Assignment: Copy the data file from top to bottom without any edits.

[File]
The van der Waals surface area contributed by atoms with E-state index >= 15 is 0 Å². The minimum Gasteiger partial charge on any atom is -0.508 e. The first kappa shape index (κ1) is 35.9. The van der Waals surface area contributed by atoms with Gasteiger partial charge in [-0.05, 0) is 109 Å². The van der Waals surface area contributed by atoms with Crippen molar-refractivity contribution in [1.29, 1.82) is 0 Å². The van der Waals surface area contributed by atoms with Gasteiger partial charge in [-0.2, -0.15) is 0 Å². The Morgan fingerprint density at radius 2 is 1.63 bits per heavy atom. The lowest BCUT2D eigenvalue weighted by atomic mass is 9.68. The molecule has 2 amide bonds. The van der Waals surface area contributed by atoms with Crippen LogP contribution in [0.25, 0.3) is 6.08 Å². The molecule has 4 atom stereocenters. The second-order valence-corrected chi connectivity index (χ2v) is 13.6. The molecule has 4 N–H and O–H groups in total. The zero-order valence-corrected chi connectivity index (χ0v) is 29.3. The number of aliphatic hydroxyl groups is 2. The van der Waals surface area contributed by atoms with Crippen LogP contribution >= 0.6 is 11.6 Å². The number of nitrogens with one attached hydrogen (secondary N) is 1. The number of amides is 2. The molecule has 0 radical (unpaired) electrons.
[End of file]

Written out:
The van der Waals surface area contributed by atoms with E-state index >= 15 is 0 Å². The minimum Gasteiger partial charge on any atom is -0.508 e. The first kappa shape index (κ1) is 35.9. The van der Waals surface area contributed by atoms with Gasteiger partial charge in [-0.05, 0) is 109 Å². The van der Waals surface area contributed by atoms with Crippen molar-refractivity contribution in [1.29, 1.82) is 0 Å². The van der Waals surface area contributed by atoms with Gasteiger partial charge in [-0.2, -0.15) is 0 Å². The Morgan fingerprint density at radius 2 is 1.63 bits per heavy atom. The lowest BCUT2D eigenvalue weighted by atomic mass is 9.68. The molecule has 2 amide bonds. The van der Waals surface area contributed by atoms with Crippen LogP contribution in [0.25, 0.3) is 6.08 Å². The molecule has 4 atom stereocenters. The second-order valence-corrected chi connectivity index (χ2v) is 13.6. The molecule has 4 N–H and O–H groups in total. The zero-order valence-corrected chi connectivity index (χ0v) is 29.3. The number of aliphatic hydroxyl groups is 2. The van der Waals surface area contributed by atoms with Crippen LogP contribution >= 0.6 is 11.6 Å². The number of nitrogens with one attached hydrogen (secondary N) is 1. The number of amides is 2. The molecule has 0 radical (unpaired) electrons.